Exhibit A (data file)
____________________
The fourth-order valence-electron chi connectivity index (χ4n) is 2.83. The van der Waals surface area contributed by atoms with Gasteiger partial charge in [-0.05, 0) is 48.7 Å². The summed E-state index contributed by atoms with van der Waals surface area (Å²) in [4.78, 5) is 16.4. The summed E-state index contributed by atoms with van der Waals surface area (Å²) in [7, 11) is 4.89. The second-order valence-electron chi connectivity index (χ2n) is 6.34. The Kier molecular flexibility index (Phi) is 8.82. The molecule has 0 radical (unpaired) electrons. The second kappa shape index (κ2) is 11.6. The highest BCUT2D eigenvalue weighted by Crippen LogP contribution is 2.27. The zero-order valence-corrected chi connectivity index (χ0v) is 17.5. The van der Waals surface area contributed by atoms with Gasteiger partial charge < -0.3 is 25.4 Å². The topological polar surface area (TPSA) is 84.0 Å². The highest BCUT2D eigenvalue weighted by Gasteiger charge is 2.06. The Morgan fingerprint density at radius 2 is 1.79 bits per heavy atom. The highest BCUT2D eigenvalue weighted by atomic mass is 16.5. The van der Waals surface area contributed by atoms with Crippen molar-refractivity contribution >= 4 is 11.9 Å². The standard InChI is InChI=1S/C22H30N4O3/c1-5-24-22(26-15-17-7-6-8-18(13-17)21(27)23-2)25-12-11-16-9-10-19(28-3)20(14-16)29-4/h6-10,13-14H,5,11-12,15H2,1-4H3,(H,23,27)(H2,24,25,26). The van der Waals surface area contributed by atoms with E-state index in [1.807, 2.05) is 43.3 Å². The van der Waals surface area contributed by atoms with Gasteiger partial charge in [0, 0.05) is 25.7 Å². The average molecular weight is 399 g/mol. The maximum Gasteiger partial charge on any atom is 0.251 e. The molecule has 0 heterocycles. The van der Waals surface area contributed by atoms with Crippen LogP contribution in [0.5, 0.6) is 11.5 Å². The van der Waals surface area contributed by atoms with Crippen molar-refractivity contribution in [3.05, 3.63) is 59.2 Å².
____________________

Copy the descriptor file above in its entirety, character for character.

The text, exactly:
The fourth-order valence-electron chi connectivity index (χ4n) is 2.83. The van der Waals surface area contributed by atoms with Gasteiger partial charge in [-0.05, 0) is 48.7 Å². The summed E-state index contributed by atoms with van der Waals surface area (Å²) in [4.78, 5) is 16.4. The summed E-state index contributed by atoms with van der Waals surface area (Å²) in [7, 11) is 4.89. The second-order valence-electron chi connectivity index (χ2n) is 6.34. The Kier molecular flexibility index (Phi) is 8.82. The molecule has 0 radical (unpaired) electrons. The second kappa shape index (κ2) is 11.6. The highest BCUT2D eigenvalue weighted by Crippen LogP contribution is 2.27. The zero-order valence-corrected chi connectivity index (χ0v) is 17.5. The van der Waals surface area contributed by atoms with Gasteiger partial charge < -0.3 is 25.4 Å². The topological polar surface area (TPSA) is 84.0 Å². The highest BCUT2D eigenvalue weighted by Gasteiger charge is 2.06. The Morgan fingerprint density at radius 2 is 1.79 bits per heavy atom. The highest BCUT2D eigenvalue weighted by atomic mass is 16.5. The van der Waals surface area contributed by atoms with Crippen molar-refractivity contribution >= 4 is 11.9 Å². The standard InChI is InChI=1S/C22H30N4O3/c1-5-24-22(26-15-17-7-6-8-18(13-17)21(27)23-2)25-12-11-16-9-10-19(28-3)20(14-16)29-4/h6-10,13-14H,5,11-12,15H2,1-4H3,(H,23,27)(H2,24,25,26). The van der Waals surface area contributed by atoms with E-state index in [1.807, 2.05) is 43.3 Å². The van der Waals surface area contributed by atoms with Gasteiger partial charge in [0, 0.05) is 25.7 Å². The average molecular weight is 399 g/mol. The maximum Gasteiger partial charge on any atom is 0.251 e. The molecule has 0 heterocycles. The van der Waals surface area contributed by atoms with Crippen LogP contribution in [0.5, 0.6) is 11.5 Å². The van der Waals surface area contributed by atoms with Crippen molar-refractivity contribution in [3.05, 3.63) is 59.2 Å².